How to link up with existing monitoring activities?
It was consent among the participants, that exiting activities and platforms at all levels – local, national, regional and global – should be used. This should include qualitative reports of local communities directly affected by land governance issues.
In addition two existing processes where presented. In the African context the Land Policy Initiative (LPI) should be linked with efforts for monitoring and evaluation of the VGGT. The African Union declaration on land already calls to monitor the implementation of the Framework and Guidelines on Land Policy in Africa. The memorandum of understanding, which is right now discussed between the FAO and the LPI, could be an entry point in that regard.
As the VGGT are anchored in human rights, participants highlighted existing human rights monitoring activities and made concrete proposals to link them with VGGT monitoring. Regional human rights systems could contribute to monitoring and evaluation by compiling their observations and recommendations related to land governance.
Closing the communication gap
Another a key issue was the existing "communication gap between Rome and the local communities". It was highlighted that without knowledge about the VGGT at village level, monitoring by the people on the ground will be impossible. This was an appeal not to forget about this first step and reinforce efforts to make the VGGT known and understood not only by a few international experts. Multilateral institutions, especially the FAO could support such activities. This implies that adequate resources should be allocated to this support work, keeping in mind the need for longer-term engagements.
Overall, it was consent that this issue of monitoring and evaluation is multilayered and multifaceted. The proposed stepped approach could take this into account as designing a fully effective innovative monitoring mechanism would take time. Such a stepped approach, including short-, medium- and long-term objectives could be a central part of this "innovativeness", participants argued.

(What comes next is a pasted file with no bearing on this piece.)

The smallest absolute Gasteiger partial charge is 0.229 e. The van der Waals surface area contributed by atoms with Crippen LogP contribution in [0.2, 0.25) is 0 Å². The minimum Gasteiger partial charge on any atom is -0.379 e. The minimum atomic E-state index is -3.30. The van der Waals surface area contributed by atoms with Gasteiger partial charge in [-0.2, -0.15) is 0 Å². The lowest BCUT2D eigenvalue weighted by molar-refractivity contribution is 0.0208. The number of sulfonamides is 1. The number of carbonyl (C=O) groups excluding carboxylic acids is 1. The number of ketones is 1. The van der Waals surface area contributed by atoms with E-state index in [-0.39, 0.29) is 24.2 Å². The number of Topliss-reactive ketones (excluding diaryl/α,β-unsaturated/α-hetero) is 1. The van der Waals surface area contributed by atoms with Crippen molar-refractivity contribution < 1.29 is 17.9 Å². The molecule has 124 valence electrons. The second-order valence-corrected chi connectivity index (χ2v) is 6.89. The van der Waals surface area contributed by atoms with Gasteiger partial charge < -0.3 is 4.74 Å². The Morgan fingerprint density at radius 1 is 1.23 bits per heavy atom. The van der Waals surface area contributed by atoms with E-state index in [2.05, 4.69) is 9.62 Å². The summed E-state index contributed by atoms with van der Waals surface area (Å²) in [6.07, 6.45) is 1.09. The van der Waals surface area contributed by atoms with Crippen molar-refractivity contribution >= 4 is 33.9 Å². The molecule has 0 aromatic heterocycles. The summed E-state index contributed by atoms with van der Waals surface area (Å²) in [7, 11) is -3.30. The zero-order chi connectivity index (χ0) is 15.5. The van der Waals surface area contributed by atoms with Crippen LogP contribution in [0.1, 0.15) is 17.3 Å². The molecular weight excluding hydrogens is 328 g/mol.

3 Key Recommendations from the Working Group
- CFS has an important role to play in assessing progress towards the implementation of the Guidelines and their relevance, effectiveness and impact. Land tenure is very complex. Therefore the approach should be short-, medium- and long-term and include case studies from different stakeholders and contexts in order to foster learning by doing.
- Multi-stakeholder and multi-sectoral platforms should be established at all levels. These platforms should reflect the plurality of civil society, including particularly those most affected by food insecurity.
- We recommend linking with existing national and regional processes and platforms in order to build partnerships for the monitoring and evaluation of land tenure.
- We recommend the development and use of indicators, which are quantitative and qualitative and reflect the five principles in the Global Strategic Framework (para. 92 and 93), e.g. human rights based and gender sensitive.
- Where it does not exist it is important to support capacity building in the field of monitoring and evaluation in order to enhance accountability at all levels.
- Dissemination of the VGGT is crucial and should use the existing multi-stakeholder networks. A special focus should be on bridging the gap "between Rome and the local communities".